During the upwelling along the southern coast, the volume of water transported to the upper layer was larger than that off the northern coast, and the water mass was brought up from depths greater than 60 m (see Figures 7a, 7b and Figure 8). During the upwelling event along the northern coast, water was transported to the surface mainly from the depth range of selleck 21–41 m. There was a remarkable decrease from 3.7 × 108 m2 to 1.08 × 107 m2 in the amount of water transported to the surface from the 41–55 m depth range; hence, the maximum depth
influenced by the upwelling along the northern coast was about 55 m. In the case of the upwelling along the southern coast, such a depth interval with a rapid decrease of upwelled water volume was not detected; the volume of upwelled water decreased more or less uniformly with depth. The Antidiabetic Compound Library contribution from deeper layers during the upwelling with reduced wind stress (τ = 0.5 τ0) was lower for the upwelling events along both the northern and the southern coasts (see Figures 7b, 7d and Figure 8). The maximum depth influenced by the upwelling also fell to 45 m for the northern and 65 m for the
southern coast. In Figure 8 the shapes of the curves of transported water volume have been transformed into straight lines for both upwelling cases. Comparison of the changes in transported volumes during the upwelling along the northern coast with reduced wind stress from depths of 15–45 m with the results for the upwelling along the southern coast with reduced wind stress shows that transport from intermediate layers was reduced remarkably: the volume of water transported from 21 m depth was more than 50% smaller, but for the deepest layers, the decrease was 10 times larger. According to Lentz & Chapman (2004), the vertical position of the onshore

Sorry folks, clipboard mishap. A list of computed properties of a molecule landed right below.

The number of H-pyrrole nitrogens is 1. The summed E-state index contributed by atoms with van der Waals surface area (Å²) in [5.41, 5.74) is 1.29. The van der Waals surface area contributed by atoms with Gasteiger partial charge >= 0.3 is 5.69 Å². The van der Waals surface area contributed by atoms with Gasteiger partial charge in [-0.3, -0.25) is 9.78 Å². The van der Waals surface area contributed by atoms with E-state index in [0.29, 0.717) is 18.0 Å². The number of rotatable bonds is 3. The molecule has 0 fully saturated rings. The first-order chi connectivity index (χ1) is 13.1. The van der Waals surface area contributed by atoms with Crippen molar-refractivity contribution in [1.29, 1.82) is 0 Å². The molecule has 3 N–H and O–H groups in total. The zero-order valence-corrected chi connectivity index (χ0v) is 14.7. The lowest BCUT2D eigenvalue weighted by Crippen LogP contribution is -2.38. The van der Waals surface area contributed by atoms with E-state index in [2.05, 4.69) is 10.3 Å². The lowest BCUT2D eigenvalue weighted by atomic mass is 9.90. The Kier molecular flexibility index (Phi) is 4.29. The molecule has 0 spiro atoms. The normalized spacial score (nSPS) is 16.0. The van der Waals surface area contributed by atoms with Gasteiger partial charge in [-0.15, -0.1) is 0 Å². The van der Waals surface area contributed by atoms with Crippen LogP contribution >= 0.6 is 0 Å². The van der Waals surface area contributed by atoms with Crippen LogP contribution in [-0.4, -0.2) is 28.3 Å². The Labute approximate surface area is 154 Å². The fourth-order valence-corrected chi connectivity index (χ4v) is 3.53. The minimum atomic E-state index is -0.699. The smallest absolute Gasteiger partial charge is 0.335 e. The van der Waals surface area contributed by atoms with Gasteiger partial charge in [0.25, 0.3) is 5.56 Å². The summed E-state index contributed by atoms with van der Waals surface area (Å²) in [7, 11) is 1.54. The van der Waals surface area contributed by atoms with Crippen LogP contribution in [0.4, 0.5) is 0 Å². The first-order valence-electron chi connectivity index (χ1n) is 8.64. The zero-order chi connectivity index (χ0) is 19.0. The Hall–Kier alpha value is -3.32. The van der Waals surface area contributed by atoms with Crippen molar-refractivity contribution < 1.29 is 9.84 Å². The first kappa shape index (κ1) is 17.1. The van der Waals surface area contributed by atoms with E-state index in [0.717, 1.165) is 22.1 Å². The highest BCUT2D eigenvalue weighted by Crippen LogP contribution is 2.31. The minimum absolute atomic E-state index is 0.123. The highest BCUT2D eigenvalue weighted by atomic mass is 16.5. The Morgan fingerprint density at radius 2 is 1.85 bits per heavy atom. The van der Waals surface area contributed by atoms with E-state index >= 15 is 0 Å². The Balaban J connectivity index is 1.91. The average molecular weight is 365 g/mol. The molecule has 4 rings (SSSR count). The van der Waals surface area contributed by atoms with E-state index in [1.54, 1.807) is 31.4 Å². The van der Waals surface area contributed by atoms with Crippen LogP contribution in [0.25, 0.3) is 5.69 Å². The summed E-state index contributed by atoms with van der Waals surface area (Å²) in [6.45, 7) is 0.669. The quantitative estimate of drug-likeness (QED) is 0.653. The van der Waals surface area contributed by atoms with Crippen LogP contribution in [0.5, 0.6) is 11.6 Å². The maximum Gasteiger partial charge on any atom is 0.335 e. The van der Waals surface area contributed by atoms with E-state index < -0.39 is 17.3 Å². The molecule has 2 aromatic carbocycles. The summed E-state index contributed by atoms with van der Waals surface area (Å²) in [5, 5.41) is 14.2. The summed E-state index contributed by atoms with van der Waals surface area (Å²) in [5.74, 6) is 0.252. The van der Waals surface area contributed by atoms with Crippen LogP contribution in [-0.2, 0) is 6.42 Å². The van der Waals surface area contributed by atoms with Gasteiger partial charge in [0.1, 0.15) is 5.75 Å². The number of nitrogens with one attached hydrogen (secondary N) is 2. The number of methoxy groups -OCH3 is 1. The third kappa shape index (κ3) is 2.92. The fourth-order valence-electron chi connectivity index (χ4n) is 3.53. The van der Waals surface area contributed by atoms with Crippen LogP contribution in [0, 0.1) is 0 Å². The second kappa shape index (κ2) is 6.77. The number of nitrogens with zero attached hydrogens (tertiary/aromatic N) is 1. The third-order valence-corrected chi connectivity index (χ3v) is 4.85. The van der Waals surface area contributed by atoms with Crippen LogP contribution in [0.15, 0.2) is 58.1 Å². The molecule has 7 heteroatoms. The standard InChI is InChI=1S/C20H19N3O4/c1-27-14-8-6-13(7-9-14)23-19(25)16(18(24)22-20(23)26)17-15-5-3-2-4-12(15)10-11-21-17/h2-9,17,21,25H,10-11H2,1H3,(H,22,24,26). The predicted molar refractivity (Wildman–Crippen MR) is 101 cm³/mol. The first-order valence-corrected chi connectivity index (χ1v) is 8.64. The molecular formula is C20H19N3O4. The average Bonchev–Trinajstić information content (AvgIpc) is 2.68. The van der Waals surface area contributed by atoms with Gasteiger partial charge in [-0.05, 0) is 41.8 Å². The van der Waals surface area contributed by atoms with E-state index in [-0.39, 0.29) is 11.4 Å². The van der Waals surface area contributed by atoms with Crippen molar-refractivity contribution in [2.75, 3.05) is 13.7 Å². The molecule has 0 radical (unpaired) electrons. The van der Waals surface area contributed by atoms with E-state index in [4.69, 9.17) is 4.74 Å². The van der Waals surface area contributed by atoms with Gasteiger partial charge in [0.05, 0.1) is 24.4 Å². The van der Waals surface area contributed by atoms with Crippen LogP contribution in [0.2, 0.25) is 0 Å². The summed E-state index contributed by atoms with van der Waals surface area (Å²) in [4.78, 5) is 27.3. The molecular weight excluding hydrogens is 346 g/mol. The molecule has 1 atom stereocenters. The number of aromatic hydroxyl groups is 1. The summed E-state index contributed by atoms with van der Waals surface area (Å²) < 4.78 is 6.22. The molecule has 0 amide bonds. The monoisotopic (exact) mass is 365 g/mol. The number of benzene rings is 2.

return flow that balances the offshore Ekman transport in an idealized case of stationary 2D upwelling is controlled by the Burger number S = αN/f, where α is the bottom slope, N is the buoyancy frequency and f is the Coriolis parameter. For ≪ 1 (weak stratification), bottom stress balances wind stress, and the onshore return flow is primarily in the bottom boundary layer. DOK2 For S ≈ 1 or more (strong stratification), the cross-shelf momentum flux divergence balances wind stress and the onshore return flow is in the interior. Despite the fact that real upwelling events in the Gulf of Finland are neither stationary nor two-dimensional, the finding by Lentz & Chapman (2004) may be used for the qualitative interpretation of the results obtained in this study. The estimates of the Burger number retrieved from the simulations were found to vary within the respective ranges of S = 0.3–1.2 and S = 0.2–0.9 for the upwellings along the southern and the northern coasts.